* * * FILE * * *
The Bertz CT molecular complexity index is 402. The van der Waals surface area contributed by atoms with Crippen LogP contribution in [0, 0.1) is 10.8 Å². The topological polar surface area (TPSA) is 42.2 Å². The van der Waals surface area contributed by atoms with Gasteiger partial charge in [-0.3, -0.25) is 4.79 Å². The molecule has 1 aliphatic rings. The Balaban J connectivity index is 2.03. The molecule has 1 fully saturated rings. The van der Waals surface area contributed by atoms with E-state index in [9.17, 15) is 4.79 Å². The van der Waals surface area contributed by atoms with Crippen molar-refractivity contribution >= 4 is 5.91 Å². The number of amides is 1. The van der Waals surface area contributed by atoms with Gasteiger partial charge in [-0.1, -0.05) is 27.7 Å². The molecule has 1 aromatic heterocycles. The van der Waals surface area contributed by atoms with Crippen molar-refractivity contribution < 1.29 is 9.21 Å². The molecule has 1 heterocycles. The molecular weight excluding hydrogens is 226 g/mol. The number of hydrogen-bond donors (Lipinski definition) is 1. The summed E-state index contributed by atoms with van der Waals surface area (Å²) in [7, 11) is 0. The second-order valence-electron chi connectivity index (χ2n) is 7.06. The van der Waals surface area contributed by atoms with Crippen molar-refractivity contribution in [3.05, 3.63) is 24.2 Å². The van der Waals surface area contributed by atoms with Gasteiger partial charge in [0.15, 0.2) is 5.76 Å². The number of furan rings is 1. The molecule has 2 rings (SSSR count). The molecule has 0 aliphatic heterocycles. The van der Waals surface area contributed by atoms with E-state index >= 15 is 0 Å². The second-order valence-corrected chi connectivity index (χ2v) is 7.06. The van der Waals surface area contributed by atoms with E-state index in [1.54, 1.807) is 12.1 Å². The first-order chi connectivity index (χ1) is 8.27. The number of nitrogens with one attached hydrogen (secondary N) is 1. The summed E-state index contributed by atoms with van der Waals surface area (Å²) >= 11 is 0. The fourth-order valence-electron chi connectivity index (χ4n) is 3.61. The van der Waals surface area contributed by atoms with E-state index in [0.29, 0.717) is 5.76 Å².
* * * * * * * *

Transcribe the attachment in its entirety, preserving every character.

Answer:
The Bertz CT molecular complexity index is 402. The van der Waals surface area contributed by atoms with Crippen LogP contribution in [0, 0.1) is 10.8 Å². The topological polar surface area (TPSA) is 42.2 Å². The van der Waals surface area contributed by atoms with Gasteiger partial charge in [-0.3, -0.25) is 4.79 Å². The molecule has 1 aliphatic rings. The Balaban J connectivity index is 2.03. The molecule has 1 fully saturated rings. The van der Waals surface area contributed by atoms with E-state index in [9.17, 15) is 4.79 Å². The van der Waals surface area contributed by atoms with Crippen molar-refractivity contribution >= 4 is 5.91 Å². The number of amides is 1. The van der Waals surface area contributed by atoms with Gasteiger partial charge in [-0.1, -0.05) is 27.7 Å². The molecule has 1 aromatic heterocycles. The van der Waals surface area contributed by atoms with Crippen molar-refractivity contribution < 1.29 is 9.21 Å². The molecule has 1 heterocycles. The molecular weight excluding hydrogens is 226 g/mol. The number of hydrogen-bond donors (Lipinski definition) is 1. The summed E-state index contributed by atoms with van der Waals surface area (Å²) in [7, 11) is 0. The second-order valence-electron chi connectivity index (χ2n) is 7.06. The van der Waals surface area contributed by atoms with Crippen molar-refractivity contribution in [3.05, 3.63) is 24.2 Å². The van der Waals surface area contributed by atoms with Gasteiger partial charge in [0.15, 0.2) is 5.76 Å². The number of furan rings is 1. The molecule has 2 rings (SSSR count). The molecule has 0 aliphatic heterocycles. The van der Waals surface area contributed by atoms with E-state index >= 15 is 0 Å². The second-order valence-corrected chi connectivity index (χ2v) is 7.06. The van der Waals surface area contributed by atoms with E-state index in [1.54, 1.807) is 12.1 Å². The first-order chi connectivity index (χ1) is 8.27. The number of nitrogens with one attached hydrogen (secondary N) is 1. The summed E-state index contributed by atoms with van der Waals surface area (Å²) >= 11 is 0. The fourth-order valence-electron chi connectivity index (χ4n) is 3.61. The van der Waals surface area contributed by atoms with E-state index in [0.29, 0.717) is 5.76 Å².